Ensuring your emails make it into inboxes starts with correctly configuring email authentication mechanisms within your DNS settings. Gaining a solid understanding of DNS and these mechanisms is a critical first step in improving email deliverability.
In today’s age of email infrastructure, it’s paramount to have these mechanisms configured. Modern spam filters will normally not let your emails hit the inbox without them.
- User Request: The procedure begins when a user enters a human-readable domain (www.example.com)
- DNS Query: The user’s application sends a DNS query to a local DNS resolver, which is typically provided by the user’s ISP or a public DNS resolver service.
- Resolution Process: The local DNS resolver checks its cache for the IP address associated with the domain name. If found, it returns the IP address to the user. If not, it proceeds to resolve the domain name by querying a series of DNS servers.
- Hierarchy of DNS Servers: The resolver checks with a hierarchy of DNS servers, including root DNS servers, top-level domain (TLD) servers, and authoritative DNS servers for the specific domain. Each server directs the resolver to the next level until the IP address is obtained.
- Response to Client: Once the IP address is received from the authoritative DNS server for the domain, the local DNS resolver stores it in its cache and returns it to the client. The client can then use this IP address to connect to the desired web server or email server associated with the domain.
DNS stands for Domain Naming System. It operates much like a phone book for the internet. The name in the phone book is linked to a number that you can use to contact the person. DNS functions similarly by converting an easy to remember domain name (Amazon.com) to a series of numbers that tells your machine where the content you’re requesting is housed. Emails utilize the DNS as well. You’re able to input an email address (firstname.lastname@example.org) and the DNS retrieves an IP address that tells your sending server exactly where it needs to go. Without an IP address, the email could not be delivered.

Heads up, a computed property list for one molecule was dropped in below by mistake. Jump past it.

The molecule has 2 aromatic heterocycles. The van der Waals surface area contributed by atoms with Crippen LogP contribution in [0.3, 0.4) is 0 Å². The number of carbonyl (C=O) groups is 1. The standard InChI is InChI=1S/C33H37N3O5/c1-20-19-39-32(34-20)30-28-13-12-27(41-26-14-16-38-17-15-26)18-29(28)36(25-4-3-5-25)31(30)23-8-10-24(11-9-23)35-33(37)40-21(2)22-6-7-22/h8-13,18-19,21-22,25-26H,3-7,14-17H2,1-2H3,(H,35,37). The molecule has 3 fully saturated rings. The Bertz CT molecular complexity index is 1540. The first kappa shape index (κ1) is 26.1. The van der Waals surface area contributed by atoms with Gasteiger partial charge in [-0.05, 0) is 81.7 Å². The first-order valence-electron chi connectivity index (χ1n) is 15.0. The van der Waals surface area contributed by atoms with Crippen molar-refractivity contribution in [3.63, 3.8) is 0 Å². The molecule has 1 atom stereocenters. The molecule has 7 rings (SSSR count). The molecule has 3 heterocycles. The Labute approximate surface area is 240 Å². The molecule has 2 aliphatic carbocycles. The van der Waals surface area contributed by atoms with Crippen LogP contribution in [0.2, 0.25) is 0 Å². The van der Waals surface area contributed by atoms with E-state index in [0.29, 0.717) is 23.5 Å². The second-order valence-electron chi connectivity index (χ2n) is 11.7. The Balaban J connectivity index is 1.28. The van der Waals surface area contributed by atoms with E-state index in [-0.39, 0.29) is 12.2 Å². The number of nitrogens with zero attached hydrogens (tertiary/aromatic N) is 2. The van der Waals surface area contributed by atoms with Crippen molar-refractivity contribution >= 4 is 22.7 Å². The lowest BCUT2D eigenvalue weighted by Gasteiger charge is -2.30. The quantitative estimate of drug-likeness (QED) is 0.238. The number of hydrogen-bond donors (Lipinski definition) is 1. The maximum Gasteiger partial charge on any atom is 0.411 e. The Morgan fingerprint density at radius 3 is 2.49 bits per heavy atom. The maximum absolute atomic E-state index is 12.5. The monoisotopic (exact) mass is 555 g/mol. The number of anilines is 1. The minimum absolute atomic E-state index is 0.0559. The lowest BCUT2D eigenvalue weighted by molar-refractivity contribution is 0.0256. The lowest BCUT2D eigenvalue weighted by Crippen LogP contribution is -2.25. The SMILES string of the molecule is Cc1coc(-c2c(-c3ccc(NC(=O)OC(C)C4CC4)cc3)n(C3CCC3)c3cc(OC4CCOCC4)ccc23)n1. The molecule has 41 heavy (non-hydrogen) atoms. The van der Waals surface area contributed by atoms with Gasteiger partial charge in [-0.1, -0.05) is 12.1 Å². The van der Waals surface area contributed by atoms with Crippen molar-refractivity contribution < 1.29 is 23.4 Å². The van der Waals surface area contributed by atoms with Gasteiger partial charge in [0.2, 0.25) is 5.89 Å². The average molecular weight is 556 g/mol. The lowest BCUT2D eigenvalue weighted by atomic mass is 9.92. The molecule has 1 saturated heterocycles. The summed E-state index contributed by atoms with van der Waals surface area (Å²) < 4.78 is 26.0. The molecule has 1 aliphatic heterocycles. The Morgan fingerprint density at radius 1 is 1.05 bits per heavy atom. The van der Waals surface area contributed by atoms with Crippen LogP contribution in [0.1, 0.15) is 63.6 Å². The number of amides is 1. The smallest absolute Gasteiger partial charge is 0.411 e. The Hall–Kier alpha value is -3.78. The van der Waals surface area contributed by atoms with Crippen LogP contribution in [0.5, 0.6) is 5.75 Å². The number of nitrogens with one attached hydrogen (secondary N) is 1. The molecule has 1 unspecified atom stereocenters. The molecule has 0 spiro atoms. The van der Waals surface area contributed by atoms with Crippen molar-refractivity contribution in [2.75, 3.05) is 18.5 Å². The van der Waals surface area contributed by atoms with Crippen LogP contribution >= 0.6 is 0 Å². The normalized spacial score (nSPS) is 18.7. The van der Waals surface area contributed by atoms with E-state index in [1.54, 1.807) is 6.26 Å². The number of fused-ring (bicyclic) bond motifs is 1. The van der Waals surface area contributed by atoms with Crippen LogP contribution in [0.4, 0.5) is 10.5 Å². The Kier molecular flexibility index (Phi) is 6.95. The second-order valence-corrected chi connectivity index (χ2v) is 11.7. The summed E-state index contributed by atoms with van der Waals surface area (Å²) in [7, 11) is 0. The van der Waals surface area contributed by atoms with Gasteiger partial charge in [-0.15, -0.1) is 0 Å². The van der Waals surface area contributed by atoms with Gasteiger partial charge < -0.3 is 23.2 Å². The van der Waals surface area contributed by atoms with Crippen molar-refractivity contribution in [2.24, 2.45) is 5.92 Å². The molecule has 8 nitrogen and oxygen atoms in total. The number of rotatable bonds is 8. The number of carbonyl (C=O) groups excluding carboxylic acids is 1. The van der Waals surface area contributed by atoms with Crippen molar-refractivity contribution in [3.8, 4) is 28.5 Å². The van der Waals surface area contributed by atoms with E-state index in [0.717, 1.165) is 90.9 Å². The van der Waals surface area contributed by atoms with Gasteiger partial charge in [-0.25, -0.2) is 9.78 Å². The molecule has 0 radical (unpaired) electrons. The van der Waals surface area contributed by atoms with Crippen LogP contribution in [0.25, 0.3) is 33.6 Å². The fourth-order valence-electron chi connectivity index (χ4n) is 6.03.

Organizations configure their DNS records known as SPF (Sender Policy Framework), DKIM (DomainKeys Identified Mail), and DMARC (Domain-based Message Authentication, Reporting, and Conformance) to authenticate and secure their email communications. When an email is sent, the recipient’s email server checks these DNS records to ensure the email’s legitimacy. If the checks pass, the email is considered authentic and is more likely to be delivered to the recipient’s inbox.
- Email Signing: When an organization sends an email, the email server signs the outgoing message with a private key, generating a digital signature. This private key is unique to the organization and domain.
- DNS Record: The organization publishes a DKIM public key in their DNS records as a TXT (text) record. This public key is used by receiving email servers to verify the digital signature.
- Email Transmission: The signed email is transmitted to the recipient’s email server or email service provider.
- Verification Process: Upon receiving the email, the recipient’s email server retrieves the DKIM public key from the sender’s DNS records using the domain extracted from the email’s DKIM signature header.
- Signature Verification: The recipient’s email server uses the DKIM public key to verify the email’s digital signature. If the signature matches the email’s content and hasn’t been tampered with during transit, the email is considered authentic and is more likely to be delivered to the recipient’s inbox as a legitimate message.
DKIM stands for DomainKeys Identified Mail. It’s an authentication measure that allows the receiving server to ensure that your email has not been altered in transit. It operates off of a public key and a private key. The public key is normally housed by your email service provider while the private key is something you own. When an email arrives, the receiving server is able to check the private key (in the header of your email) against the public key to ensure that the email did in fact come from you.
The DKIM is set up within your DNS settings as a TXT record. It’s an authentication measure that helps protect you from fraudulent emails being sent on your behalf. Having a properly configured DKIM can have a huge impact on email deliverability. Many email service providers use DKIM authentication as part of their spam filtering algorithm. Ensuring that you have a properly configured DKIM can get you that much closer to having your email end up in the inbox versus the spam folder.